10 - Shrews hunting under leaf litter
If you're out for a winter walk in the woods when the wind is calm and the sun bright - and if you listen carefully and quietly - you'll probably hear the soft rustling of nearby leaf litter. This is usually the only trace of shrew activity that most people ever experience.
Shrews are tiny, mouse-like animals whose short lives are lived completely in fast- forward. Of the 27 described species of shrew found in North America three of them call this corner of North America home. And while superficially resembling small mice these tiny mammals are classified as Insectivora, along with their brethren the moles and bats, and they live life at a frantic pace. Unlike most other mammals that can miss an occasional meal with no ill effects, a missed meal for a shrew means death. Their metabolic rate is so high that they're compelled to eat up to twice their weight in insects each day just to keep their metabolic fires stoked.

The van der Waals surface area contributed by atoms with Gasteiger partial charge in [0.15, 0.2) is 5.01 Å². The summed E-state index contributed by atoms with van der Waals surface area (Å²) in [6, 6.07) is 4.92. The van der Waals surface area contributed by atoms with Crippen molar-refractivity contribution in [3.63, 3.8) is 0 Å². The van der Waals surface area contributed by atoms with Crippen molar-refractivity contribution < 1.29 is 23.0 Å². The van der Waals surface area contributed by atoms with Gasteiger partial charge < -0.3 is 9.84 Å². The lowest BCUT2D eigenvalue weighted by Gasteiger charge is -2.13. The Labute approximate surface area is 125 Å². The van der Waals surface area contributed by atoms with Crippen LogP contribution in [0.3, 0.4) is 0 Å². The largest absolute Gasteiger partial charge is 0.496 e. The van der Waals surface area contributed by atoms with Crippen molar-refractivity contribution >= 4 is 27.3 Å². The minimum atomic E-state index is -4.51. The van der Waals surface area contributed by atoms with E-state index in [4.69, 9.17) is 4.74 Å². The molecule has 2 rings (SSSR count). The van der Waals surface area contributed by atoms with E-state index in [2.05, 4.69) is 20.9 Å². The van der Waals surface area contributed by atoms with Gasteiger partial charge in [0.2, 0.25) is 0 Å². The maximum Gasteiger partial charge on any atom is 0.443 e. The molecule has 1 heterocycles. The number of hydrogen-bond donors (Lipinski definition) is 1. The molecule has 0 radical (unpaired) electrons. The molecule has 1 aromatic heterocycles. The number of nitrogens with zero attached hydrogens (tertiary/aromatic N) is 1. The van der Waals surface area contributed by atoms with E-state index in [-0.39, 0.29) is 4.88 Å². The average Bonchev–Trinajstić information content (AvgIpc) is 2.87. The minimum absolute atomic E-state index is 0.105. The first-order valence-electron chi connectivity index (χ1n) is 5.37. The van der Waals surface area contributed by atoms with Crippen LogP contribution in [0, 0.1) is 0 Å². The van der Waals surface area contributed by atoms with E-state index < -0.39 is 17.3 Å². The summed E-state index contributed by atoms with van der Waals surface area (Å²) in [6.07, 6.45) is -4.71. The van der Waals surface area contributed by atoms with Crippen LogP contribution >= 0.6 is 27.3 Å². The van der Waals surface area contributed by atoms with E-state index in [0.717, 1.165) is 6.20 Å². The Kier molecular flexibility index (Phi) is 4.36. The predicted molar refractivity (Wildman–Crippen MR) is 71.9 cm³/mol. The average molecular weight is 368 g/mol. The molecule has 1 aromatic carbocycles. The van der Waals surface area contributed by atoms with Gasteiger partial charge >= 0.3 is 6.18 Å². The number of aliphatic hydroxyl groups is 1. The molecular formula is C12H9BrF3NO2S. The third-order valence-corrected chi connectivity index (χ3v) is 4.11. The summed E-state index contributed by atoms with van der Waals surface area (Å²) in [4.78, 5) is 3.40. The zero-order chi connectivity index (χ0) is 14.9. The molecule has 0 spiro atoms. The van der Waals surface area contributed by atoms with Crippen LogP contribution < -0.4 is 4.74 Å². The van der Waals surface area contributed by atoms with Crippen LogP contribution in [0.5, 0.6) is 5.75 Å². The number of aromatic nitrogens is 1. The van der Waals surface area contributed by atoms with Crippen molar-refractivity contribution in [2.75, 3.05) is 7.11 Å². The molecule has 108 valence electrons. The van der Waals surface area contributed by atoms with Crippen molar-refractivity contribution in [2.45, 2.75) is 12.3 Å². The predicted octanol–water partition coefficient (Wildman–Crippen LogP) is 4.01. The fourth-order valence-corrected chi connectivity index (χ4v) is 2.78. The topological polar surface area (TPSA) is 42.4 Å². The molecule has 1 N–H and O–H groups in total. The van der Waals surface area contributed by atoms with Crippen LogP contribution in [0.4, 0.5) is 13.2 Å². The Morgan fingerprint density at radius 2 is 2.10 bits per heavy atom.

The insectivores are considered the most primitive of the placental mammals and shrews are considered the most primitive insectivores. When dinosaurs were blundering around the earth as lords of all they surveyed, shrews were down in the leaf litter doing what shrews have always done - looking for their next meal.
This constant quest for food has molded the shrew into a highly aggressive little terror of the insect world where they routinely attack and overpower insects larger than themselves. They're helped in this endeavor by being endowed - alone among our mammals - with venom produced by their salivary glands that is extremely toxic to invertebrate life. Of course this time of year, with adult insects on the scarce side, they're looking for worms and hibernating insects and their larva. But their quest is relentless and never ending so the odds of a quiet bystander catching their rustling of the leaves is very good. Keep your ears open.
Our three shrews
We have the Southeastern Shrew, Sorex longirostris, the Least Shrew, Cryptotis parva, and the
Shorttail Shrew, Blarina brevicauda
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Copyright © 2009 Ruby Jung
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